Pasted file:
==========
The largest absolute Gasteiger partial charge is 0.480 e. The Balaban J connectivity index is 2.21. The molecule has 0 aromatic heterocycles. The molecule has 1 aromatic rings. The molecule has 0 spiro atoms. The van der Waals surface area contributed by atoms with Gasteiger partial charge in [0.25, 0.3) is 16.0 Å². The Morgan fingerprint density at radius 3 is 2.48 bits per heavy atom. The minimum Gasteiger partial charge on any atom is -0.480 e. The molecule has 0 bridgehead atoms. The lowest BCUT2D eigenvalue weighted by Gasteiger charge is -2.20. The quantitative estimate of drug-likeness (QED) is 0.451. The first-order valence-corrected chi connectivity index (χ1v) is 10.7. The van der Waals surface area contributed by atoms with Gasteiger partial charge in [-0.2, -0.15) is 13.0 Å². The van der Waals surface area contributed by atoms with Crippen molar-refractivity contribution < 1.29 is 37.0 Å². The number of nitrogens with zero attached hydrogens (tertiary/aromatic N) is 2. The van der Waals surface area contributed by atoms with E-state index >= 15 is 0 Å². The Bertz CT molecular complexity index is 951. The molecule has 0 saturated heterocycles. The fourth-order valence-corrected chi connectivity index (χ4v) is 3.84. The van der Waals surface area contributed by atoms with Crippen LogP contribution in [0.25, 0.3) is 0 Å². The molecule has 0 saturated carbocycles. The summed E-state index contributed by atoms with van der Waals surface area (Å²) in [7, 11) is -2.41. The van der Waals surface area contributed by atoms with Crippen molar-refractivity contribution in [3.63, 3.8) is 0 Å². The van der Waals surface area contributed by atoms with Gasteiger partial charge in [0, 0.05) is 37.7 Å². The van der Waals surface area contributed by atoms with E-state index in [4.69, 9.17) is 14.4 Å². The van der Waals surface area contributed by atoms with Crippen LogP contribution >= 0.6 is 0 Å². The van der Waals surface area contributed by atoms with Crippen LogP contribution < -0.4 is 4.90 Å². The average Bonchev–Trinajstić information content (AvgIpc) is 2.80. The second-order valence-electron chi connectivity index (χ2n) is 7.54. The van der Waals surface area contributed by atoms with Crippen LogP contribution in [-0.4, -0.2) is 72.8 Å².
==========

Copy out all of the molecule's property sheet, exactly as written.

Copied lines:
The largest absolute Gasteiger partial charge is 0.480 e. The Balaban J connectivity index is 2.21. The molecule has 0 aromatic heterocycles. The molecule has 1 aromatic rings. The molecule has 0 spiro atoms. The van der Waals surface area contributed by atoms with Gasteiger partial charge in [0.25, 0.3) is 16.0 Å². The Morgan fingerprint density at radius 3 is 2.48 bits per heavy atom. The minimum Gasteiger partial charge on any atom is -0.480 e. The molecule has 0 bridgehead atoms. The lowest BCUT2D eigenvalue weighted by Gasteiger charge is -2.20. The quantitative estimate of drug-likeness (QED) is 0.451. The first-order valence-corrected chi connectivity index (χ1v) is 10.7. The van der Waals surface area contributed by atoms with Gasteiger partial charge in [-0.2, -0.15) is 13.0 Å². The van der Waals surface area contributed by atoms with Crippen molar-refractivity contribution < 1.29 is 37.0 Å². The number of nitrogens with zero attached hydrogens (tertiary/aromatic N) is 2. The van der Waals surface area contributed by atoms with E-state index >= 15 is 0 Å². The Bertz CT molecular complexity index is 951. The molecule has 0 saturated heterocycles. The fourth-order valence-corrected chi connectivity index (χ4v) is 3.84. The van der Waals surface area contributed by atoms with Crippen LogP contribution in [0.25, 0.3) is 0 Å². The molecule has 0 saturated carbocycles. The summed E-state index contributed by atoms with van der Waals surface area (Å²) in [7, 11) is -2.41. The van der Waals surface area contributed by atoms with Crippen molar-refractivity contribution in [3.63, 3.8) is 0 Å². The van der Waals surface area contributed by atoms with Gasteiger partial charge in [0, 0.05) is 37.7 Å². The van der Waals surface area contributed by atoms with E-state index in [4.69, 9.17) is 14.4 Å². The van der Waals surface area contributed by atoms with Crippen LogP contribution >= 0.6 is 0 Å². The van der Waals surface area contributed by atoms with Crippen LogP contribution < -0.4 is 4.90 Å². The average Bonchev–Trinajstić information content (AvgIpc) is 2.80. The second-order valence-electron chi connectivity index (χ2n) is 7.54. The van der Waals surface area contributed by atoms with Crippen LogP contribution in [-0.4, -0.2) is 72.8 Å².